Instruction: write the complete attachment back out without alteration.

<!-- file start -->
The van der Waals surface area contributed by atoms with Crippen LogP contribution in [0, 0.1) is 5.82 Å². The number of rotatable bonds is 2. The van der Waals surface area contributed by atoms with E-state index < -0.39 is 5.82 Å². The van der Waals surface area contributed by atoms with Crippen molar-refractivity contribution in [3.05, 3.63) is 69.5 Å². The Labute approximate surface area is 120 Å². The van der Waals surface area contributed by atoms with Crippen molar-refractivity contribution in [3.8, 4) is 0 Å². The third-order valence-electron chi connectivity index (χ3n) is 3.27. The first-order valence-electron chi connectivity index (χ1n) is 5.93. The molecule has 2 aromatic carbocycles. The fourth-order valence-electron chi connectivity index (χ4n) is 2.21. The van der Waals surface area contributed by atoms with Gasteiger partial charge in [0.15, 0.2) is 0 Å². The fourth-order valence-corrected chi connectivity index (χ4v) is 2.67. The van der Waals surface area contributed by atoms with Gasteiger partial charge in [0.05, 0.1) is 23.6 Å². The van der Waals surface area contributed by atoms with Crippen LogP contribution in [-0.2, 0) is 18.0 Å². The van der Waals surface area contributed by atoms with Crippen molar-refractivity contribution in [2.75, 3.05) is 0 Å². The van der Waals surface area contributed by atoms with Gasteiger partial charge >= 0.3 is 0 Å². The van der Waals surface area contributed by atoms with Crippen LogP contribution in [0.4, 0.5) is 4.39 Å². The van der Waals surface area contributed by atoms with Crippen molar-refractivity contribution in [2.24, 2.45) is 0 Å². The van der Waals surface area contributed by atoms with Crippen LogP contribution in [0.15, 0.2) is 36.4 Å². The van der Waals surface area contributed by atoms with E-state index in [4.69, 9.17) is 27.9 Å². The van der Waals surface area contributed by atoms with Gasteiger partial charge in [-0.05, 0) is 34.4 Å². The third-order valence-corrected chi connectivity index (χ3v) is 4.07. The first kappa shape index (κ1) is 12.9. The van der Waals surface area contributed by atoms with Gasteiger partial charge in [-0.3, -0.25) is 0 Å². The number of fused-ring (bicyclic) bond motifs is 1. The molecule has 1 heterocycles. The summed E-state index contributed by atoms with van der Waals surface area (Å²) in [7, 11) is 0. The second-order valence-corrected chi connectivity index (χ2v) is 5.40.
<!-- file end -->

The van der Waals surface area contributed by atoms with Crippen LogP contribution in [0, 0.1) is 5.82 Å². The number of rotatable bonds is 2. The van der Waals surface area contributed by atoms with E-state index < -0.39 is 5.82 Å². The van der Waals surface area contributed by atoms with Crippen molar-refractivity contribution in [3.05, 3.63) is 69.5 Å². The Labute approximate surface area is 120 Å². The van der Waals surface area contributed by atoms with Crippen molar-refractivity contribution in [3.8, 4) is 0 Å². The third-order valence-electron chi connectivity index (χ3n) is 3.27. The first-order valence-electron chi connectivity index (χ1n) is 5.93. The molecule has 2 aromatic carbocycles. The fourth-order valence-electron chi connectivity index (χ4n) is 2.21. The van der Waals surface area contributed by atoms with Gasteiger partial charge in [0.15, 0.2) is 0 Å². The fourth-order valence-corrected chi connectivity index (χ4v) is 2.67. The van der Waals surface area contributed by atoms with Gasteiger partial charge in [0.05, 0.1) is 23.6 Å². The van der Waals surface area contributed by atoms with Crippen LogP contribution in [-0.2, 0) is 18.0 Å². The van der Waals surface area contributed by atoms with Crippen molar-refractivity contribution in [2.75, 3.05) is 0 Å². The van der Waals surface area contributed by atoms with Gasteiger partial charge >= 0.3 is 0 Å². The van der Waals surface area contributed by atoms with Crippen LogP contribution in [0.4, 0.5) is 4.39 Å². The van der Waals surface area contributed by atoms with Crippen molar-refractivity contribution in [2.24, 2.45) is 0 Å². The van der Waals surface area contributed by atoms with Crippen LogP contribution in [0.15, 0.2) is 36.4 Å². The van der Waals surface area contributed by atoms with E-state index in [4.69, 9.17) is 27.9 Å². The van der Waals surface area contributed by atoms with Gasteiger partial charge in [-0.05, 0) is 34.4 Å². The third-order valence-corrected chi connectivity index (χ3v) is 4.07. The first kappa shape index (κ1) is 12.9. The van der Waals surface area contributed by atoms with Gasteiger partial charge in [-0.3, -0.25) is 0 Å². The number of fused-ring (bicyclic) bond motifs is 1. The molecule has 1 heterocycles. The summed E-state index contributed by atoms with van der Waals surface area (Å²) in [7, 11) is 0. The second-order valence-corrected chi connectivity index (χ2v) is 5.40.